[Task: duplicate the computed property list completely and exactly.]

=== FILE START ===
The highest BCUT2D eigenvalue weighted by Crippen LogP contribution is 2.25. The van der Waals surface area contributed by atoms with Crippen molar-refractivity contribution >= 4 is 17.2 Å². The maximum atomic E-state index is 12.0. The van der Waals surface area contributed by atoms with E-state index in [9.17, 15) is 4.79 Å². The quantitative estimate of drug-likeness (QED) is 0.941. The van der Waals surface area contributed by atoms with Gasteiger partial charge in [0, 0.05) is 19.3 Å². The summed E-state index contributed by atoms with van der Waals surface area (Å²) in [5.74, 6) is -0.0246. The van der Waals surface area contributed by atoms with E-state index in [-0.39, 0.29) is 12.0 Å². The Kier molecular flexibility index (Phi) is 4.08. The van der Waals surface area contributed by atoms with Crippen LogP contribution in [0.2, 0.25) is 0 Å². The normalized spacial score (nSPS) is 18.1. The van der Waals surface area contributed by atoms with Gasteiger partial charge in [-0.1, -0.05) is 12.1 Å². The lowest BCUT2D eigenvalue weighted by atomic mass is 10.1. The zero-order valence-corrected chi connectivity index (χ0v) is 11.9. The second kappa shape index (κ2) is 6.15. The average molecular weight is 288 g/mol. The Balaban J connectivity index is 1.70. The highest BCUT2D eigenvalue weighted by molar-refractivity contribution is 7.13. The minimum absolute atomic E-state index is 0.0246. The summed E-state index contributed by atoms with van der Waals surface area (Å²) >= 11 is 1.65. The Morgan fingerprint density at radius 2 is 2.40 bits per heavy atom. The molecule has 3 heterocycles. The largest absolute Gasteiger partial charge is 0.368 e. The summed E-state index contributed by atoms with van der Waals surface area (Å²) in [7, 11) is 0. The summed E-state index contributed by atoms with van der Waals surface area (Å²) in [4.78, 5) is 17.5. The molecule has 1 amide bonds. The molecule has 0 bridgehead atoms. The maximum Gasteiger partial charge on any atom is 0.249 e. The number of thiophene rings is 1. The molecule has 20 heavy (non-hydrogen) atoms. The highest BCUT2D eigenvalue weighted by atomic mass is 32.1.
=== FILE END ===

The highest BCUT2D eigenvalue weighted by Crippen LogP contribution is 2.25. The van der Waals surface area contributed by atoms with Crippen molar-refractivity contribution >= 4 is 17.2 Å². The maximum atomic E-state index is 12.0. The van der Waals surface area contributed by atoms with E-state index in [9.17, 15) is 4.79 Å². The quantitative estimate of drug-likeness (QED) is 0.941. The van der Waals surface area contributed by atoms with Gasteiger partial charge in [0, 0.05) is 19.3 Å². The summed E-state index contributed by atoms with van der Waals surface area (Å²) in [5.74, 6) is -0.0246. The van der Waals surface area contributed by atoms with E-state index in [-0.39, 0.29) is 12.0 Å². The Kier molecular flexibility index (Phi) is 4.08. The van der Waals surface area contributed by atoms with Crippen LogP contribution in [0.2, 0.25) is 0 Å². The normalized spacial score (nSPS) is 18.1. The van der Waals surface area contributed by atoms with Gasteiger partial charge in [-0.1, -0.05) is 12.1 Å². The lowest BCUT2D eigenvalue weighted by atomic mass is 10.1. The zero-order valence-corrected chi connectivity index (χ0v) is 11.9. The second kappa shape index (κ2) is 6.15. The average molecular weight is 288 g/mol. The Balaban J connectivity index is 1.70. The highest BCUT2D eigenvalue weighted by molar-refractivity contribution is 7.13. The minimum absolute atomic E-state index is 0.0246. The summed E-state index contributed by atoms with van der Waals surface area (Å²) >= 11 is 1.65. The Morgan fingerprint density at radius 2 is 2.40 bits per heavy atom. The molecule has 3 heterocycles. The largest absolute Gasteiger partial charge is 0.368 e. The summed E-state index contributed by atoms with van der Waals surface area (Å²) in [7, 11) is 0. The summed E-state index contributed by atoms with van der Waals surface area (Å²) in [4.78, 5) is 17.5. The molecule has 1 amide bonds. The molecule has 0 bridgehead atoms. The maximum Gasteiger partial charge on any atom is 0.249 e. The number of thiophene rings is 1. The molecule has 20 heavy (non-hydrogen) atoms. The highest BCUT2D eigenvalue weighted by atomic mass is 32.1.